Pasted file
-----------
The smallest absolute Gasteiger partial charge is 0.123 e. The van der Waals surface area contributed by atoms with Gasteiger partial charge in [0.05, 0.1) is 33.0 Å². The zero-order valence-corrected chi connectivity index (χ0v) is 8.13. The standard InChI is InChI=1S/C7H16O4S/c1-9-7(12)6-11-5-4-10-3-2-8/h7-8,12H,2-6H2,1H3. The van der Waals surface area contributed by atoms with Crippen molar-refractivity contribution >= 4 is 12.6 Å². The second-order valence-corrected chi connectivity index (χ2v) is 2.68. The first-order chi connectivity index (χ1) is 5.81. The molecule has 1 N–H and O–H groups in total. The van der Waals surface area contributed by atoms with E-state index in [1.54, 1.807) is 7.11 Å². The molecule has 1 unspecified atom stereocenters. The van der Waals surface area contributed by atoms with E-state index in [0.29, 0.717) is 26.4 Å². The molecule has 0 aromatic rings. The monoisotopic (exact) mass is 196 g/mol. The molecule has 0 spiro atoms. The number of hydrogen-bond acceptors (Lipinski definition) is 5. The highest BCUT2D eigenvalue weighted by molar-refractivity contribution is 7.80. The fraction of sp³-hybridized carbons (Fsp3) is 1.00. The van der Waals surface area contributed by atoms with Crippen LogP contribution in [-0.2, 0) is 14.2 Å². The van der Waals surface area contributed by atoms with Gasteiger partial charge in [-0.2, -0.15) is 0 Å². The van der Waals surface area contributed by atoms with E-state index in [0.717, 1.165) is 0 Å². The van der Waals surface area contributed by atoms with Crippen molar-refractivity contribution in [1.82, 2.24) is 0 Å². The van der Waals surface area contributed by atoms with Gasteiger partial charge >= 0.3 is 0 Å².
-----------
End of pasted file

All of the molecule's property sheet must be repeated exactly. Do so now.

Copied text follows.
The smallest absolute Gasteiger partial charge is 0.123 e. The van der Waals surface area contributed by atoms with Gasteiger partial charge in [0.05, 0.1) is 33.0 Å². The zero-order valence-corrected chi connectivity index (χ0v) is 8.13. The standard InChI is InChI=1S/C7H16O4S/c1-9-7(12)6-11-5-4-10-3-2-8/h7-8,12H,2-6H2,1H3. The van der Waals surface area contributed by atoms with Crippen molar-refractivity contribution >= 4 is 12.6 Å². The second-order valence-corrected chi connectivity index (χ2v) is 2.68. The first-order chi connectivity index (χ1) is 5.81. The molecule has 1 N–H and O–H groups in total. The van der Waals surface area contributed by atoms with E-state index in [1.54, 1.807) is 7.11 Å². The molecule has 1 unspecified atom stereocenters. The van der Waals surface area contributed by atoms with E-state index in [0.29, 0.717) is 26.4 Å². The molecule has 0 aromatic rings. The monoisotopic (exact) mass is 196 g/mol. The molecule has 0 spiro atoms. The number of hydrogen-bond acceptors (Lipinski definition) is 5. The highest BCUT2D eigenvalue weighted by molar-refractivity contribution is 7.80. The fraction of sp³-hybridized carbons (Fsp3) is 1.00. The van der Waals surface area contributed by atoms with Crippen LogP contribution in [-0.2, 0) is 14.2 Å². The van der Waals surface area contributed by atoms with Gasteiger partial charge in [-0.2, -0.15) is 0 Å². The van der Waals surface area contributed by atoms with E-state index in [0.717, 1.165) is 0 Å². The van der Waals surface area contributed by atoms with Crippen molar-refractivity contribution in [1.82, 2.24) is 0 Å². The van der Waals surface area contributed by atoms with Gasteiger partial charge >= 0.3 is 0 Å².